Your Cart is Empty

Shop Access is For Members Only

61 Hundred Rosemary Focaccia

Made by Chef Karlo Evaristo from 61 Hundred Bread.  Karlo's Focaccia is made with plenty of extra virgin olive oil and garlic and shallot infused oil. At the last minute he adds rosemary and sea salt flakes. Best way to prepare it is to cut into thick chunks, grill or toast in a pan with some olive oil or butter and pop in the oven or toaster oven for about 3-5 minutes at 375F. Perfect with balsamic & EVOO.


Artisan flour (unbleached hard wheat flour, rye flour, red fife flour, malted barley flour, niacin, reduced iron, thiamin mononitrate, riboflavin, folic acid), water, salt, sugar, rosemary, garlic oil, onion oil, orange zest, yeast, Food release spray (canola oil, sunflower oil, soybean oil, soy lecithin, Natural flavor, beta-carotene, propellant) Net wt. 880g


2 fresh, delicious scones

Brand Story

61 Hundred Bread was started by Orange County Chef - Karlo Evaristo in 2020. Bread baking started when his curiosity was sparked by trying a really good loaf of sourdough in LA. From that curiosity grew a relentless obsession that got him baking every single day until he got the perfect loaf.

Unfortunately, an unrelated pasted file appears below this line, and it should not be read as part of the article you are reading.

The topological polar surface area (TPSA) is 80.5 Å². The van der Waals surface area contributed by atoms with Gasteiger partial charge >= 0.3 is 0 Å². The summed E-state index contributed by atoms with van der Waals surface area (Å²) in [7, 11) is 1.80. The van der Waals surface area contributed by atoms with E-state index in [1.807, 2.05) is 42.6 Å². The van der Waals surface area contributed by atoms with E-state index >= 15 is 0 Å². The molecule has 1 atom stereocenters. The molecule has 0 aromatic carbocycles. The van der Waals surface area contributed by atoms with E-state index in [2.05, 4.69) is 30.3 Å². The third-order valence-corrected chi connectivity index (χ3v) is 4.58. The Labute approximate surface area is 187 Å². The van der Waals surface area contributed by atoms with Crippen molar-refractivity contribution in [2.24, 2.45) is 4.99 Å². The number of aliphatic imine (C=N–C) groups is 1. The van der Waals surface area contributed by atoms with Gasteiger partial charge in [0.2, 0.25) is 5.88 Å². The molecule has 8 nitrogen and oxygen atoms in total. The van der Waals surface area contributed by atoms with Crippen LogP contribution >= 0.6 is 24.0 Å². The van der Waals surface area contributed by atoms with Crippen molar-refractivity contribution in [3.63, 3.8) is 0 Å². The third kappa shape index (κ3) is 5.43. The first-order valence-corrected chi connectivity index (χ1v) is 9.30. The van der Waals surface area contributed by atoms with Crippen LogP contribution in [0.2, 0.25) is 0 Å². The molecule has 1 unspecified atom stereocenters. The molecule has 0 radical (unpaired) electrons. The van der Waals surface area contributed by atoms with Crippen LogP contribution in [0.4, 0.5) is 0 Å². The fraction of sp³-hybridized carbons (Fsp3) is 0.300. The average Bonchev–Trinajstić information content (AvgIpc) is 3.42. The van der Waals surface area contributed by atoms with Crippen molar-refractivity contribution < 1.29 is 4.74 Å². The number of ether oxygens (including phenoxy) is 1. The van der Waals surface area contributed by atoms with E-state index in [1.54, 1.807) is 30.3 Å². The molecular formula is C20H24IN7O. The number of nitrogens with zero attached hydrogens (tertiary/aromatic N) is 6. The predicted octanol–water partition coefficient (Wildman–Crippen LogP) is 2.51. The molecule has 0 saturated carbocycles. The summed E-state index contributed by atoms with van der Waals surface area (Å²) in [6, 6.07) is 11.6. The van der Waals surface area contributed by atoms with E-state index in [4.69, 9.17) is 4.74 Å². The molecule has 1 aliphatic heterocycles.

Sourdough for him is one of the most challenging projects that he has ever faced. He says that it’s unbelievable how something as simple as bread can have such a complex process. He says, sourdough is a living thing up until you bake it. He uses 100% wild yeast and he says it is actually the original way of making bread and that is why sourdough is considered as 'Real Bread'. He incorporates flours that he mills himself. He uses heritage grains such as Dark Northern Rye and Red Fife wheat berries and then has a mini stone mill that he uses to mill those grains right before he mixes his dough. By doing this, you capture all the vitamins, fiber and essential oil from the grain that you would not normally get from store-bought white flour, as all those are usually sifted out because they are not shelf-stable. 

Aside from the health benefits, the long fermentation process that sourdough goes through ensures that the wild yeast will be able to breakdown all the starches and sugars into a more digestible state, hence why some gluten-sensitive individuals are able to eat sourdough.